Habitat Threatened on Ft. Myers Beach

Dear Chapter Leaders:


I wanted you to be the first to know that this afternoon, Florida Audubon Society filed a petition to challenge DEP’s intent to permit a private boardwalk for construction across vulnerable, state-owned habitat on Ft. Myers Beach.


Applicants Texas Holdem, LLC, and Squeeze Me Inn, LLC have applied to construct a private boardwalk from their rental houses across mangroves and a state-owned tidal lagoon into Little Estero Island Critical Wildlife Area (CWA), an area designated by the Florida Fish and Wildlife Conservation Commission for its importance to rare and declining shorebirds and seabirds. Audubon bird stewards, including members from Audubon of the Western Everglades and Audubon of Southwest Florida, have volunteered at this important nesting area since 2010, but it has been important to birds and birdwatchers for decades. Roger Tory Peterson, widely regarded as the father of American birding and the modern field guide, once called Little Estero Island his favorite birdwatching location in Florida.


This habitat has supported nesting for state imperiled and declining species including the Snowy Plover, Least Tern, Black Skimmer and Wilson’s Plover. It also provides foraging habitat for North America’s rarest heron, the state Threatened Reddish Egret, and winter habitat for the federally Threatened Red Knot and Piping Plover, as well as dozens of other migratory bird species.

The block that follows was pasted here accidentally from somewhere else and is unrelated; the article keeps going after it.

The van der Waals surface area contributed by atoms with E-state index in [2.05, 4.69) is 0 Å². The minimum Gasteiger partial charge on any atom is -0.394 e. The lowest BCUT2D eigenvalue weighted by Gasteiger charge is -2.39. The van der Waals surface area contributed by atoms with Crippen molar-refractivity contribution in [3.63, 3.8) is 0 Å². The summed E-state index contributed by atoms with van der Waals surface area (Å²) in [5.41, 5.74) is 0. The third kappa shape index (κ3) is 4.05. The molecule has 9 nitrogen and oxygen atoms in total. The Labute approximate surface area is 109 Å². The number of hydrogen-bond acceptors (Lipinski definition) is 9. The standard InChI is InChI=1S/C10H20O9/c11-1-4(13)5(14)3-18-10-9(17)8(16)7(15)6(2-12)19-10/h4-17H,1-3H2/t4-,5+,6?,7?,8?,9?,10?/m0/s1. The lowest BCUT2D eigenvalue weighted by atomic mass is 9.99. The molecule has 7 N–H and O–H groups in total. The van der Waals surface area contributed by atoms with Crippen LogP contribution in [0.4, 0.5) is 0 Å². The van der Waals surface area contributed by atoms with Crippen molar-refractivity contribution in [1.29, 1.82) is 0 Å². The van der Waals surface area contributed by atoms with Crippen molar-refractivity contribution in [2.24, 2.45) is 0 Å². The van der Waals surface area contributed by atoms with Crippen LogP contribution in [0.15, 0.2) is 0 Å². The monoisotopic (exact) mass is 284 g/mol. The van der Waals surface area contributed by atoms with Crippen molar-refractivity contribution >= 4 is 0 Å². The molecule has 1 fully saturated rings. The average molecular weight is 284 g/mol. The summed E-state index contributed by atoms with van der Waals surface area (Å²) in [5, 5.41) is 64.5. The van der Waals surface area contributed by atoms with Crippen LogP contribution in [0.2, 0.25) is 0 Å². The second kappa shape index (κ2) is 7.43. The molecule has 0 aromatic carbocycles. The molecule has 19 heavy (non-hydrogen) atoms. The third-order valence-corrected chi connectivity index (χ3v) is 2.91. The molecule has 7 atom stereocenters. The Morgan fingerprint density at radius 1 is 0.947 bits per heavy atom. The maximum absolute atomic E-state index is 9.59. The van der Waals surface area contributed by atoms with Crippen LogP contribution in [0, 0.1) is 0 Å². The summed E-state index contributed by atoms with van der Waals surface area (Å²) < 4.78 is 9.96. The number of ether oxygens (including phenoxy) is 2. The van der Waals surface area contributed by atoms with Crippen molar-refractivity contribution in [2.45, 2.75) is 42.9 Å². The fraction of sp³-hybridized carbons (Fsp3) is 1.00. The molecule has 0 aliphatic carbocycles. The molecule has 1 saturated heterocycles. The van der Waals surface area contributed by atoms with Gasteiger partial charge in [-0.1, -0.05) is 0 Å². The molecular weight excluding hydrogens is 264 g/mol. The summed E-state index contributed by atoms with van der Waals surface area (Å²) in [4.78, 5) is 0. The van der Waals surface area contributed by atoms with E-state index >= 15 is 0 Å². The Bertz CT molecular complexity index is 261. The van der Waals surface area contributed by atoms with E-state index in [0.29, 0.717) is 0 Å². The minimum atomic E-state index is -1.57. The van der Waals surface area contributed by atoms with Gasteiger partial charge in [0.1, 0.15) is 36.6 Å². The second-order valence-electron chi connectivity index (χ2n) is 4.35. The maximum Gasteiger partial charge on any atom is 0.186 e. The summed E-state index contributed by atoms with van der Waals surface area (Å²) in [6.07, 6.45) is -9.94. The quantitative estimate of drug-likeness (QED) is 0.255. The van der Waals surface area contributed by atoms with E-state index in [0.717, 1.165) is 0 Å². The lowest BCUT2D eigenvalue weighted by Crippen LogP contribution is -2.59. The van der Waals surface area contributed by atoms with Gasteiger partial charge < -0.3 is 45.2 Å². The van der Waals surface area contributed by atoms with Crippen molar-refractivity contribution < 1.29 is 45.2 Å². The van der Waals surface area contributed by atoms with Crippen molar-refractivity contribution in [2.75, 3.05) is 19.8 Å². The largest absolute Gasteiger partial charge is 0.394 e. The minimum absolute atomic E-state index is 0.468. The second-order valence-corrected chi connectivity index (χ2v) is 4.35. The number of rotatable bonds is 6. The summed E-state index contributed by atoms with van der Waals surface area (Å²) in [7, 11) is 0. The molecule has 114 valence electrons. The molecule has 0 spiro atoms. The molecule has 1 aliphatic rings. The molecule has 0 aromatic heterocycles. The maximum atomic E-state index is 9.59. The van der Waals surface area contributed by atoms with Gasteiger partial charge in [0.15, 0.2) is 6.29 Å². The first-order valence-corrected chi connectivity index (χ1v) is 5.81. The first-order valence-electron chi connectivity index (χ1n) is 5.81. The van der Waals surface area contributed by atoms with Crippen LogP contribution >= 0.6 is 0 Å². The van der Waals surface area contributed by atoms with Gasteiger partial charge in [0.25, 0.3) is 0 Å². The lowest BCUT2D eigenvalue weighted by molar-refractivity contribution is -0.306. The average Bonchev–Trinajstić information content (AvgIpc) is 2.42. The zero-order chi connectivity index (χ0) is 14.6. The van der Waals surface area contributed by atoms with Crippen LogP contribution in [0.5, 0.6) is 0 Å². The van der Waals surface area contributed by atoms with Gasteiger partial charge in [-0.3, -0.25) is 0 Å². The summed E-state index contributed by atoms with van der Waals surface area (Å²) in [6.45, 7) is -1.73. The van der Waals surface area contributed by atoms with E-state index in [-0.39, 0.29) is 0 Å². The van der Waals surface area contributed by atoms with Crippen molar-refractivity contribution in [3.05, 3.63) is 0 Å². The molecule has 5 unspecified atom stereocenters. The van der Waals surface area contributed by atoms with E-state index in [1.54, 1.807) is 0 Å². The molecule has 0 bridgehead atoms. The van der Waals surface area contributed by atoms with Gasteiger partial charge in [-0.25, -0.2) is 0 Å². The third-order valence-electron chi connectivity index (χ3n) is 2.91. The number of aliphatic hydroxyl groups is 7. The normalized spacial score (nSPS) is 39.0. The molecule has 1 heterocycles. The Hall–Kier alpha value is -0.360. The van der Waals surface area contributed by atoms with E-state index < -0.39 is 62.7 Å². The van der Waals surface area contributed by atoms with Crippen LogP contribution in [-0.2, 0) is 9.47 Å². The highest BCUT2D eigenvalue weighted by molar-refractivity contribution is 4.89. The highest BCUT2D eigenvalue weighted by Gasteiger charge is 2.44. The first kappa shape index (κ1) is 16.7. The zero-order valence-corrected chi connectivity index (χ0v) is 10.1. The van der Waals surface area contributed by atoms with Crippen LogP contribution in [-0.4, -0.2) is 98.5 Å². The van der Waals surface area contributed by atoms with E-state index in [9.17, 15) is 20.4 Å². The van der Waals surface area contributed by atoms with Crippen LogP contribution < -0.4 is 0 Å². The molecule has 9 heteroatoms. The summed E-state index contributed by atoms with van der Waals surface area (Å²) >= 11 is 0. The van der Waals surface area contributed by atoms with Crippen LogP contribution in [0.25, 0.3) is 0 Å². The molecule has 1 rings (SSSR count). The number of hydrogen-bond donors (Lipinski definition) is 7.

Legal challenges like this are both intense and expensive, but we think this permit would present a dangerous precedent if approved. Intact coastal habitat like Little Estero Island is increasingly rare, especially in highly urbanized Southwest Florida, and deserves protection, especially when it is in public ownership. Were this boardwalk to be approved, other applicants would likely follow, fragmenting and degrading the birds’ habitat here and in comparable locations. Further, we need to be doing all we can to help our coastal habitats survive sea level rise, not impairing them with storm-vulnerable structures that impede coastal processes and negatively impact coastal wildlife.


We will keep you updated as the case progresses. In the meantime, if you would like to contribute to help finance this challenge, donations to Florida Audubon Society marked “Little Estero” may be sent to Florida Audubon Society, 4500 Biscayne Blvd., Suite 205, Miami, FL 33137 Attn: Emoy Suarez.


We are Audubon and this is what we do. Thank you as always for helping to make it possible. I look forward to seeing many of you later this month at the Audubon Assembly!




Eric Draper

Executive Director, Audubon Florida

President, Florida Audubon Society